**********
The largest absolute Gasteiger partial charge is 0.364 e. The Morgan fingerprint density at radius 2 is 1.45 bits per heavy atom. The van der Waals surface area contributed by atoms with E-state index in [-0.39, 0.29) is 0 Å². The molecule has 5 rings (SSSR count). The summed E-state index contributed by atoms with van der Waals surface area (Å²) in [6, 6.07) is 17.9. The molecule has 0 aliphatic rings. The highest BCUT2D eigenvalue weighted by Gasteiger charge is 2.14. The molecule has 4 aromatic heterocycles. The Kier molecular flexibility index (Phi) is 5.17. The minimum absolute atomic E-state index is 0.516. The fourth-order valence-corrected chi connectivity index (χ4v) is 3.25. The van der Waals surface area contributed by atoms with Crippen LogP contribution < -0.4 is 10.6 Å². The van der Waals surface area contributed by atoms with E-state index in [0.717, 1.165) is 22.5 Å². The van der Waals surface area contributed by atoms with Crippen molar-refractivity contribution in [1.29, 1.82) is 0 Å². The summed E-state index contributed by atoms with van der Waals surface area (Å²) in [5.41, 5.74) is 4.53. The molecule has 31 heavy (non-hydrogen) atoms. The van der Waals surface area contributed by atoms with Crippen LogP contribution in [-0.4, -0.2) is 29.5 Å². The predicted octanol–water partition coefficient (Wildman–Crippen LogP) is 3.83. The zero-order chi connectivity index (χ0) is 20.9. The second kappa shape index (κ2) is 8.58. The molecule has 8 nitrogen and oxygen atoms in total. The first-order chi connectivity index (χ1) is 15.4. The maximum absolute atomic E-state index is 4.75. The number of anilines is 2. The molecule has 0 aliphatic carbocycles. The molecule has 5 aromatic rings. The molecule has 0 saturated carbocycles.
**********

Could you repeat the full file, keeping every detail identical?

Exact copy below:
The largest absolute Gasteiger partial charge is 0.364 e. The Morgan fingerprint density at radius 2 is 1.45 bits per heavy atom. The van der Waals surface area contributed by atoms with E-state index in [-0.39, 0.29) is 0 Å². The molecule has 5 rings (SSSR count). The summed E-state index contributed by atoms with van der Waals surface area (Å²) in [6, 6.07) is 17.9. The molecule has 0 aliphatic rings. The highest BCUT2D eigenvalue weighted by Gasteiger charge is 2.14. The molecule has 4 aromatic heterocycles. The Kier molecular flexibility index (Phi) is 5.17. The minimum absolute atomic E-state index is 0.516. The fourth-order valence-corrected chi connectivity index (χ4v) is 3.25. The van der Waals surface area contributed by atoms with Crippen LogP contribution < -0.4 is 10.6 Å². The van der Waals surface area contributed by atoms with E-state index in [0.717, 1.165) is 22.5 Å². The van der Waals surface area contributed by atoms with Crippen molar-refractivity contribution in [1.29, 1.82) is 0 Å². The summed E-state index contributed by atoms with van der Waals surface area (Å²) in [5.41, 5.74) is 4.53. The molecule has 31 heavy (non-hydrogen) atoms. The van der Waals surface area contributed by atoms with Crippen LogP contribution in [-0.4, -0.2) is 29.5 Å². The predicted octanol–water partition coefficient (Wildman–Crippen LogP) is 3.83. The zero-order chi connectivity index (χ0) is 20.9. The second kappa shape index (κ2) is 8.58. The molecule has 8 nitrogen and oxygen atoms in total. The first-order chi connectivity index (χ1) is 15.4. The maximum absolute atomic E-state index is 4.75. The number of anilines is 2. The molecule has 0 aliphatic carbocycles. The molecule has 5 aromatic rings. The molecule has 0 saturated carbocycles.